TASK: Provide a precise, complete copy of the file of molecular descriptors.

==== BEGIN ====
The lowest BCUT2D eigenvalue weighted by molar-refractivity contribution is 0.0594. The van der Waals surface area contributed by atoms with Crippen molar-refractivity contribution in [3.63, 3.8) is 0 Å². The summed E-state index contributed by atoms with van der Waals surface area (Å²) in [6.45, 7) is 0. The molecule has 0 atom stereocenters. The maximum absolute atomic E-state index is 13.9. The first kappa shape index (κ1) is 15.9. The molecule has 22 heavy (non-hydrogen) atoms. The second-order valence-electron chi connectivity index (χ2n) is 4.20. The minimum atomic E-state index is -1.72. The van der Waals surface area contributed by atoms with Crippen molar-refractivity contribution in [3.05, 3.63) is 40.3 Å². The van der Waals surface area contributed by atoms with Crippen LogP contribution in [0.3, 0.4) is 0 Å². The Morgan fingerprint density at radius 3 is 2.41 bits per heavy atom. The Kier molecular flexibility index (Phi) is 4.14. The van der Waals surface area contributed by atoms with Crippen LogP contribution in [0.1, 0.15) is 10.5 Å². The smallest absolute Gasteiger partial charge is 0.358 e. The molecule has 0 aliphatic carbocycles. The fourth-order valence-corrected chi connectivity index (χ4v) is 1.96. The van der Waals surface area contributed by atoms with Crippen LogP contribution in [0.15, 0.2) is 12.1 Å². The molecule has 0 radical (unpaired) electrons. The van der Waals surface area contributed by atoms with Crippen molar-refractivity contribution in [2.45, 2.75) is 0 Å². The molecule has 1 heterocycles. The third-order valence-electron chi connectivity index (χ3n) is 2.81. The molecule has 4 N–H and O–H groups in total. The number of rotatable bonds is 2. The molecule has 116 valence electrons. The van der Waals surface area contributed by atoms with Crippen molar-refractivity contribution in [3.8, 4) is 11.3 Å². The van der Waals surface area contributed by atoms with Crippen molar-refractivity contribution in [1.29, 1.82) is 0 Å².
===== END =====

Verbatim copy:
The lowest BCUT2D eigenvalue weighted by molar-refractivity contribution is 0.0594. The van der Waals surface area contributed by atoms with Crippen molar-refractivity contribution in [3.63, 3.8) is 0 Å². The summed E-state index contributed by atoms with van der Waals surface area (Å²) in [6.45, 7) is 0. The molecule has 0 atom stereocenters. The maximum absolute atomic E-state index is 13.9. The first kappa shape index (κ1) is 15.9. The molecule has 22 heavy (non-hydrogen) atoms. The second-order valence-electron chi connectivity index (χ2n) is 4.20. The minimum atomic E-state index is -1.72. The van der Waals surface area contributed by atoms with Crippen molar-refractivity contribution in [3.05, 3.63) is 40.3 Å². The van der Waals surface area contributed by atoms with Crippen LogP contribution in [0.3, 0.4) is 0 Å². The Morgan fingerprint density at radius 3 is 2.41 bits per heavy atom. The Kier molecular flexibility index (Phi) is 4.14. The van der Waals surface area contributed by atoms with Crippen LogP contribution in [0.1, 0.15) is 10.5 Å². The smallest absolute Gasteiger partial charge is 0.358 e. The molecule has 0 aliphatic carbocycles. The fourth-order valence-corrected chi connectivity index (χ4v) is 1.96. The van der Waals surface area contributed by atoms with Crippen LogP contribution in [0.15, 0.2) is 12.1 Å². The molecule has 0 radical (unpaired) electrons. The van der Waals surface area contributed by atoms with Crippen molar-refractivity contribution in [2.45, 2.75) is 0 Å². The molecule has 1 heterocycles. The third-order valence-electron chi connectivity index (χ3n) is 2.81. The molecule has 4 N–H and O–H groups in total. The number of rotatable bonds is 2. The molecule has 116 valence electrons. The van der Waals surface area contributed by atoms with Crippen molar-refractivity contribution in [3.8, 4) is 11.3 Å². The van der Waals surface area contributed by atoms with Crippen molar-refractivity contribution in [1.29, 1.82) is 0 Å².